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Clinical data Transparency

As the date for legislation approaches, each week brings more debate regarding the issue of clinical data transparency
As the date for legislation approaches, each week brings more debate regarding the issue of clinical data transparency. Amidst extensive criticism the pharmaceutical industry has called for more carrot as an incentive for companies to begin releasing their data; and in the face of two lawsuits even the European Medicines Agency (EMA) has had to defend its position on data transparency.

Within the industry there appears to an appetite for increased transparency, with recognition of the scientific and patient benefits. But despite simplistic reporting, the issue of increasing the transparency of data from clinical trials contains complexities not often addressed. Few critics would dispute the benefit of data availability for healthcare professionals and researchers but the issue of wider access does require some thought. The danger of increased access for patients and the general public is the potential harm that may be caused by self-diagnosis. Already the surge of web based health information and the drive for more educated patients means that many are now comfortable with reading up about their conditions and managing their medicines. But there are also clear and known risks associated with self-diagnosis. 

While both healthcare professionals and patients need to be able to make informed and educated choices about treatment it would be of great concern if a time-poor GP had to spend the first five minutes of a ten minute consultation calming down a patient who may have misinterpreted complex data and assumed an unfounded fear about their current treatment.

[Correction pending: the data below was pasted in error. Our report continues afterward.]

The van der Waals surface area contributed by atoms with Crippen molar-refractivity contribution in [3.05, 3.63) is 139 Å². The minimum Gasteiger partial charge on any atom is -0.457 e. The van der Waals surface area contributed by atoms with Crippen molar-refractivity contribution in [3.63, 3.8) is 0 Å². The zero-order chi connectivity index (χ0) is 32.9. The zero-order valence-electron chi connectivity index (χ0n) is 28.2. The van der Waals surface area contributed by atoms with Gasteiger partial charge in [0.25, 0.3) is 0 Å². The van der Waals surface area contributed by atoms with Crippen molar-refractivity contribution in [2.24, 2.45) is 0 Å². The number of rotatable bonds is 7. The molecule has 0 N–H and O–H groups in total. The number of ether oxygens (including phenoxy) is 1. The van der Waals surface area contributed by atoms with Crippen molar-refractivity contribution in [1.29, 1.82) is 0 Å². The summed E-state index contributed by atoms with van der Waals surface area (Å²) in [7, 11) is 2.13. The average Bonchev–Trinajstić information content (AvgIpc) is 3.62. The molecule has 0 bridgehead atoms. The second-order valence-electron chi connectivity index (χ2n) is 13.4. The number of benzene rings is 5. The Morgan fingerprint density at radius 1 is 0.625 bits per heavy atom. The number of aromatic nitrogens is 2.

A second worry is the potential for patients to be identified through personal information. Although providers will endeavour to provide information that has been anonymised, it’s important to remember that in the case of rare diseases there may only be 100 people or fewer in the country with a particular disease. We must ensure that potential trials subjects are not discouraged from future participation because they are worried about their private information being accessible, so data must be methodically and logically analysed with all identifying elelments removed as appropriate.

Transparency of clinical trials data and other research is an important issue and it is therefore critical that all stakeholders, including campaigners and pharmaceutical companies, work closely together. To ensure timely and complete transparency, pharma companies should not be pilloried into releasing data too quickly and at the same time they themselves should put aside rivalry and competitive issues to work together for the ultimate good of the patient. All involved need to look at the scientific, academic, patient and societal benefits and realise that done well, increased access to clinical data could benefit all, but if mistakes are made the consequences could be far reaching.       

8th November 2013

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